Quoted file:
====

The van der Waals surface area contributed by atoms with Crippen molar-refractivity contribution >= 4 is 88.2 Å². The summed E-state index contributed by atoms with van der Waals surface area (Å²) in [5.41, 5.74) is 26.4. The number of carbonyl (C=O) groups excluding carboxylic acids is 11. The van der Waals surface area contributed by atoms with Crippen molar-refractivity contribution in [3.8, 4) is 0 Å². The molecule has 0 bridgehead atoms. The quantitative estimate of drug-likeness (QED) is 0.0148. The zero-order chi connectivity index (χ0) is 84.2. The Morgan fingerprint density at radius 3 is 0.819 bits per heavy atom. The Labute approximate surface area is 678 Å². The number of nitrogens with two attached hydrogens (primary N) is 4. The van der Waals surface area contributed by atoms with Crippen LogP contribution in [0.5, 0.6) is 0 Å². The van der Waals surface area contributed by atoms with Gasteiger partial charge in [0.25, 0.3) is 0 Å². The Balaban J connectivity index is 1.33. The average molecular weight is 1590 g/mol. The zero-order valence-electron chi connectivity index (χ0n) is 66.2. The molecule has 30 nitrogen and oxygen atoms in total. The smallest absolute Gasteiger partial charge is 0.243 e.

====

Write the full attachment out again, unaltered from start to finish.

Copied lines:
The van der Waals surface area contributed by atoms with Crippen molar-refractivity contribution >= 4 is 88.2 Å². The summed E-state index contributed by atoms with van der Waals surface area (Å²) in [5.41, 5.74) is 26.4. The number of carbonyl (C=O) groups excluding carboxylic acids is 11. The van der Waals surface area contributed by atoms with Crippen molar-refractivity contribution in [3.8, 4) is 0 Å². The molecule has 0 bridgehead atoms. The quantitative estimate of drug-likeness (QED) is 0.0148. The zero-order chi connectivity index (χ0) is 84.2. The Morgan fingerprint density at radius 3 is 0.819 bits per heavy atom. The Labute approximate surface area is 678 Å². The number of nitrogens with two attached hydrogens (primary N) is 4. The van der Waals surface area contributed by atoms with Crippen LogP contribution in [0.5, 0.6) is 0 Å². The van der Waals surface area contributed by atoms with Gasteiger partial charge in [0.25, 0.3) is 0 Å². The Balaban J connectivity index is 1.33. The average molecular weight is 1590 g/mol. The zero-order valence-electron chi connectivity index (χ0n) is 66.2. The molecule has 30 nitrogen and oxygen atoms in total. The smallest absolute Gasteiger partial charge is 0.243 e.